Support large screen resizability

Expanding from phones to different large screen form factors introduces considerations for how your game handles window management. On ChromeOS and Google Play Games on PC, your game can run in a windowed mode over a main desktop interface. On new Android tablets and foldables running Android 12L (API level 32) or higher with screen width > 600dp, your game can run side by side in split-screen mode with other applications, be resized, and even be moved between the inner and outer display on foldable devices resulting in a configuration change for window size and, on some devices, orientation.

Basic large screen configuration

Declare whether your game is able to handle resizability:

<android:resizeableActivity="true" or "false" />

If unable to support resizability, ensure the game manifest explicitly defines the minimum and maximum supported aspect ratios:

<!-- Render full screen between 3:2 and 21:9 aspect ratio -->
<!-- Let the platform letterbox otherwise -->
<activity android:minAspectRatio="1.5">
<activity android:maxAspectRatio="2.33">

Google Play Games on PC

For Google Play Games on PC, the platform handles window resizability while respecting the specified aspect ratio. Window size is locked to the optimal dimensions automatically. You need to support at least 16:9 aspect ratio if your primary orientation is landscape and 9:16 aspect ratio if your game is portrait mode. For the best experience, explicitly support 21:9, 16:10, and 3:2 aspect ratios for a landscape game. Window resizability is not required here but is still good to have for other form factor compatibility.

For more information and best practices, see Configure graphics for Google Play Games on PC.

ChromeOS and Android large screens

To maximize the viewable area for your game in full screen on ChromeOS and large screen Android devices, support full-screen immersive mode and hide the system bars by setting flags on decorView, system UI visibility, or through the WindowInsetsCompat API. You'll also want to gracefully handle rotation and resizing configuration events or prevent them from happening on ChromeOS devices.

Note that on large screen Android devices, your game can run in configurations that you might not already handle. If your game doesn't support all window size and orientation configurations, the platform letterboxes your game in compatibility mode and, if necessary, prompts the player before changing to an unsupported configuration.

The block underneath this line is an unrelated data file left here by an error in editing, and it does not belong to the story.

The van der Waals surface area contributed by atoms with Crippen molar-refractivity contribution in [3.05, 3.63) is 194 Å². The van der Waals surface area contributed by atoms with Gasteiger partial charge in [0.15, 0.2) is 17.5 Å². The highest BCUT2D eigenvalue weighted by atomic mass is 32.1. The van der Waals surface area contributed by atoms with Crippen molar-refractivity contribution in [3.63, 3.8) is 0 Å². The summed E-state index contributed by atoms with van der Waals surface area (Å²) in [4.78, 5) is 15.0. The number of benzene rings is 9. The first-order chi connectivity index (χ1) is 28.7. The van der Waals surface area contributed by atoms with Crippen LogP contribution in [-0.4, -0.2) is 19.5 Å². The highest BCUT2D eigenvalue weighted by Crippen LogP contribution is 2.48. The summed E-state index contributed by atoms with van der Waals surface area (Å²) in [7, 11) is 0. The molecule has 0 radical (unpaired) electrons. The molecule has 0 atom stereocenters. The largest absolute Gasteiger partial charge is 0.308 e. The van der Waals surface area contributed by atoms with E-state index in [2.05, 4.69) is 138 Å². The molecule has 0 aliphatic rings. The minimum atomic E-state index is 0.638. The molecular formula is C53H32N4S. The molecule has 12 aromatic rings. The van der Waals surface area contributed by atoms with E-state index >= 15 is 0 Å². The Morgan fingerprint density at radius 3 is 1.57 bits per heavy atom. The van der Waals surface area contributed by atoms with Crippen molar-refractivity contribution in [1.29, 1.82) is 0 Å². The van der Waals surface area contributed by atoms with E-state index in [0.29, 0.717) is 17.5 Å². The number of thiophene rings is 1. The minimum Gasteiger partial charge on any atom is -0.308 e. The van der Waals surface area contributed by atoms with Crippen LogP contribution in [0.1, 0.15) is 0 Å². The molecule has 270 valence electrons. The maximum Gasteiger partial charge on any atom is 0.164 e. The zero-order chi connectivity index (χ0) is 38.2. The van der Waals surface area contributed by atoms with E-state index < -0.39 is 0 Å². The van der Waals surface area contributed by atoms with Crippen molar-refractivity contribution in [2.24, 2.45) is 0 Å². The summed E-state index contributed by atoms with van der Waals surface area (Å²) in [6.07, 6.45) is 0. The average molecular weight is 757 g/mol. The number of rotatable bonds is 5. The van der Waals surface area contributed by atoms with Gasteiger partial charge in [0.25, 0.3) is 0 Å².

Figure 1. Configuration compatibility dialog.

On some devices, when a player moves to an unsupported configuration, they might be prompted with an option to reload the game and recreate the activity to best fit the new window layout, which disrupts the play experience. Test your game in various multi-window mode configurations (2/3, 1/2, 1/3 window size) and verify no gameplay or UI elements become cut off or inaccessible. Additionally, test how your game responds to foldable continuity when moving between the inner and outer screen on foldable devices. If you see issues, explicitly handle these configuration events and add advanced large screen resizability support.

Advanced large screen resizability

Figure 2. Different UIs on desktop and foldable in tabletop posture.

To get out of compatibility mode and avoid activity recreation, do the following:

  1. Declare your main activity as resizable:

    <android:resizeableActivity="true" />
  2. Declare explicit support for "orientation", "screenSize", "smallestScreenSize", "screenLayout", and "density" in the android:configChanges attribute of the <activity> element of your game manifest to receive all large screen configuration events:

    <android:configChanges="screenSize | smallestScreenSize | screenLayout | orientation | keyboard |
                            keyboardHidden | density" />
  3. Override onConfigurationChanged() and handle the configuration event, including the current orientation, window size, width, and height:


    override fun onConfigurationChanged(newConfig: Configuration) {
       val density: Float = resources.displayMetrics.density
       val newScreenWidthPixels =
    (newConfig.screenWidthDp * density).toInt()
       val newScreenHeightPixels =
    (newConfig.screenHeightDp * density).toInt()
       val newScreenOrientation: Int = newConfig.orientation
       // ROTATION_0, ROTATION_90, ROTATION_180, or ROTATION_270
       val newScreenRotation: Int =


    public void onConfigurationChanged(Configuration newConfig) {
       float density = getResources().getDisplayMetrics().density;
       int newScreenWidthPixels = (int) (newConfig.screenWidthDp * density);
       int newScreenHeightPixels = (int) (newConfig.screenHeightDp * density);